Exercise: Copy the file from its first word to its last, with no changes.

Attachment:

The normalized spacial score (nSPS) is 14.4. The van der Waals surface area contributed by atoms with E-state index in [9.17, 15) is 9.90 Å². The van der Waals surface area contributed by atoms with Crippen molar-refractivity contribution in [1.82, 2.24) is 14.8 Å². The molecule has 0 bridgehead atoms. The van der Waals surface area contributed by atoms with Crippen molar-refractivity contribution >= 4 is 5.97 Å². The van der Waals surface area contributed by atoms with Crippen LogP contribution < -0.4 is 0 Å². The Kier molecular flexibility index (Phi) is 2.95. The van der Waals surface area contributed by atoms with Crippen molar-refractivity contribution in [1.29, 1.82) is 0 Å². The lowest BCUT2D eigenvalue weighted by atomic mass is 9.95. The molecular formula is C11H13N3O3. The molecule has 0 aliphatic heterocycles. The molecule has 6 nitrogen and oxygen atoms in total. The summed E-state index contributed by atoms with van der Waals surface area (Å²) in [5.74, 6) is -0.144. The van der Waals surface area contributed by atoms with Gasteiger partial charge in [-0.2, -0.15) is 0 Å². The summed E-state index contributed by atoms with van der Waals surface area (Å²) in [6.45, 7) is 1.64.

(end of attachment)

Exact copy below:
The normalized spacial score (nSPS) is 14.4. The van der Waals surface area contributed by atoms with E-state index in [9.17, 15) is 9.90 Å². The van der Waals surface area contributed by atoms with Crippen molar-refractivity contribution in [1.82, 2.24) is 14.8 Å². The molecule has 0 bridgehead atoms. The van der Waals surface area contributed by atoms with Crippen molar-refractivity contribution >= 4 is 5.97 Å². The van der Waals surface area contributed by atoms with Crippen LogP contribution < -0.4 is 0 Å². The Kier molecular flexibility index (Phi) is 2.95. The van der Waals surface area contributed by atoms with Crippen molar-refractivity contribution in [1.29, 1.82) is 0 Å². The lowest BCUT2D eigenvalue weighted by atomic mass is 9.95. The molecular formula is C11H13N3O3. The molecule has 0 aliphatic heterocycles. The molecule has 6 nitrogen and oxygen atoms in total. The summed E-state index contributed by atoms with van der Waals surface area (Å²) in [5.74, 6) is -0.144. The van der Waals surface area contributed by atoms with Gasteiger partial charge in [-0.2, -0.15) is 0 Å². The summed E-state index contributed by atoms with van der Waals surface area (Å²) in [6.45, 7) is 1.64.